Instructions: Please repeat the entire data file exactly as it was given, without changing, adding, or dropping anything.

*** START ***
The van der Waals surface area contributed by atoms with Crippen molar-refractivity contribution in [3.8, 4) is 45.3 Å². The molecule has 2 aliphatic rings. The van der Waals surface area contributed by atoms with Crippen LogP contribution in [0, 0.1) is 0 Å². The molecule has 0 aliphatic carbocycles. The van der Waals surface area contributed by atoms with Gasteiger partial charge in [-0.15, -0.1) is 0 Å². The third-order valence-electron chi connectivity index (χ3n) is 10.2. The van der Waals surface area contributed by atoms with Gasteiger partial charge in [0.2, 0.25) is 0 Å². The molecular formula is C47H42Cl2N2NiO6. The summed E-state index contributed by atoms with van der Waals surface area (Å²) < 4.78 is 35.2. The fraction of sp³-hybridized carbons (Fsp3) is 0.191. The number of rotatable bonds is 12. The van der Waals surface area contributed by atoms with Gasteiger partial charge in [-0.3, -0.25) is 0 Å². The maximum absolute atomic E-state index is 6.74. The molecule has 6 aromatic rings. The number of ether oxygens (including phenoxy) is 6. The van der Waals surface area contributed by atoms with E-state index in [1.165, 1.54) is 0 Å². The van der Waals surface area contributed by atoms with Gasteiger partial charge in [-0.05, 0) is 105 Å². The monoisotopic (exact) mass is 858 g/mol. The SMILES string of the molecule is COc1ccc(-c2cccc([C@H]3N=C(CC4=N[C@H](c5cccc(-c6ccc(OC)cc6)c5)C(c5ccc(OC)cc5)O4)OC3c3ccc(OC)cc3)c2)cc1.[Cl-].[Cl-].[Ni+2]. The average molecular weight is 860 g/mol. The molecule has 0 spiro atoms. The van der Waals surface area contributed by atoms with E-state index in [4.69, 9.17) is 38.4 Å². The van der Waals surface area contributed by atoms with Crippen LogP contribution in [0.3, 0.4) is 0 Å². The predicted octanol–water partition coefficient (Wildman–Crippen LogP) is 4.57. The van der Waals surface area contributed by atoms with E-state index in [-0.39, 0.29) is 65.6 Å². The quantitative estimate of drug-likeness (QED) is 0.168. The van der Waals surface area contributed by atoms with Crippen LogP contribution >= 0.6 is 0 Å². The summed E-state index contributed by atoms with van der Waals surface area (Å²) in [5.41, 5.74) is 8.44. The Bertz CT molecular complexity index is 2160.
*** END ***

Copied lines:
The van der Waals surface area contributed by atoms with Crippen molar-refractivity contribution in [3.8, 4) is 45.3 Å². The molecule has 2 aliphatic rings. The van der Waals surface area contributed by atoms with Crippen LogP contribution in [0, 0.1) is 0 Å². The molecule has 0 aliphatic carbocycles. The van der Waals surface area contributed by atoms with Gasteiger partial charge in [-0.15, -0.1) is 0 Å². The third-order valence-electron chi connectivity index (χ3n) is 10.2. The van der Waals surface area contributed by atoms with Gasteiger partial charge in [0.2, 0.25) is 0 Å². The molecular formula is C47H42Cl2N2NiO6. The summed E-state index contributed by atoms with van der Waals surface area (Å²) < 4.78 is 35.2. The fraction of sp³-hybridized carbons (Fsp3) is 0.191. The number of rotatable bonds is 12. The van der Waals surface area contributed by atoms with Gasteiger partial charge in [-0.3, -0.25) is 0 Å². The maximum absolute atomic E-state index is 6.74. The molecule has 6 aromatic rings. The number of ether oxygens (including phenoxy) is 6. The van der Waals surface area contributed by atoms with E-state index in [1.165, 1.54) is 0 Å². The van der Waals surface area contributed by atoms with Gasteiger partial charge in [-0.05, 0) is 105 Å². The monoisotopic (exact) mass is 858 g/mol. The SMILES string of the molecule is COc1ccc(-c2cccc([C@H]3N=C(CC4=N[C@H](c5cccc(-c6ccc(OC)cc6)c5)C(c5ccc(OC)cc5)O4)OC3c3ccc(OC)cc3)c2)cc1.[Cl-].[Cl-].[Ni+2]. The average molecular weight is 860 g/mol. The molecule has 0 spiro atoms. The van der Waals surface area contributed by atoms with E-state index in [4.69, 9.17) is 38.4 Å². The van der Waals surface area contributed by atoms with Crippen LogP contribution in [0.3, 0.4) is 0 Å². The predicted octanol–water partition coefficient (Wildman–Crippen LogP) is 4.57. The van der Waals surface area contributed by atoms with E-state index in [-0.39, 0.29) is 65.6 Å². The quantitative estimate of drug-likeness (QED) is 0.168. The van der Waals surface area contributed by atoms with Crippen LogP contribution >= 0.6 is 0 Å². The summed E-state index contributed by atoms with van der Waals surface area (Å²) in [5.41, 5.74) is 8.44. The Bertz CT molecular complexity index is 2160.